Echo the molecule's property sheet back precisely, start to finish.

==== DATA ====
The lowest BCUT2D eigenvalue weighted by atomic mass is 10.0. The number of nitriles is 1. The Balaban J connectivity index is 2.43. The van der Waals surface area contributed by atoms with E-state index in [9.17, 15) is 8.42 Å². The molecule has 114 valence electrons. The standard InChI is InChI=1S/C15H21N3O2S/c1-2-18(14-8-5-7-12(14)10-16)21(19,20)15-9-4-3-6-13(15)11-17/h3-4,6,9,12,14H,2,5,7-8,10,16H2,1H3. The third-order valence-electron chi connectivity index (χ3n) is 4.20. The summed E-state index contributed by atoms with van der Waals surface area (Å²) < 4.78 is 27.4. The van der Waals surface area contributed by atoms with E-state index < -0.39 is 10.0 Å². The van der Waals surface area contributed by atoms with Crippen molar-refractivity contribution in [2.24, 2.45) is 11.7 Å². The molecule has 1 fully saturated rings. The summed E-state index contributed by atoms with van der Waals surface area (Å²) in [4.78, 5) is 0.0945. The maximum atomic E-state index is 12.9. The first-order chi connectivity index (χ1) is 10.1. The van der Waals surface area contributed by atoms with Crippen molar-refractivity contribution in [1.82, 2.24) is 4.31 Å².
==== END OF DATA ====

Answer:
The lowest BCUT2D eigenvalue weighted by atomic mass is 10.0. The number of nitriles is 1. The Balaban J connectivity index is 2.43. The van der Waals surface area contributed by atoms with E-state index in [9.17, 15) is 8.42 Å². The molecule has 114 valence electrons. The standard InChI is InChI=1S/C15H21N3O2S/c1-2-18(14-8-5-7-12(14)10-16)21(19,20)15-9-4-3-6-13(15)11-17/h3-4,6,9,12,14H,2,5,7-8,10,16H2,1H3. The third-order valence-electron chi connectivity index (χ3n) is 4.20. The summed E-state index contributed by atoms with van der Waals surface area (Å²) < 4.78 is 27.4. The van der Waals surface area contributed by atoms with E-state index < -0.39 is 10.0 Å². The van der Waals surface area contributed by atoms with Crippen molar-refractivity contribution in [2.24, 2.45) is 11.7 Å². The molecule has 1 fully saturated rings. The summed E-state index contributed by atoms with van der Waals surface area (Å²) in [4.78, 5) is 0.0945. The maximum atomic E-state index is 12.9. The first-order chi connectivity index (χ1) is 10.1. The van der Waals surface area contributed by atoms with Crippen molar-refractivity contribution in [1.82, 2.24) is 4.31 Å².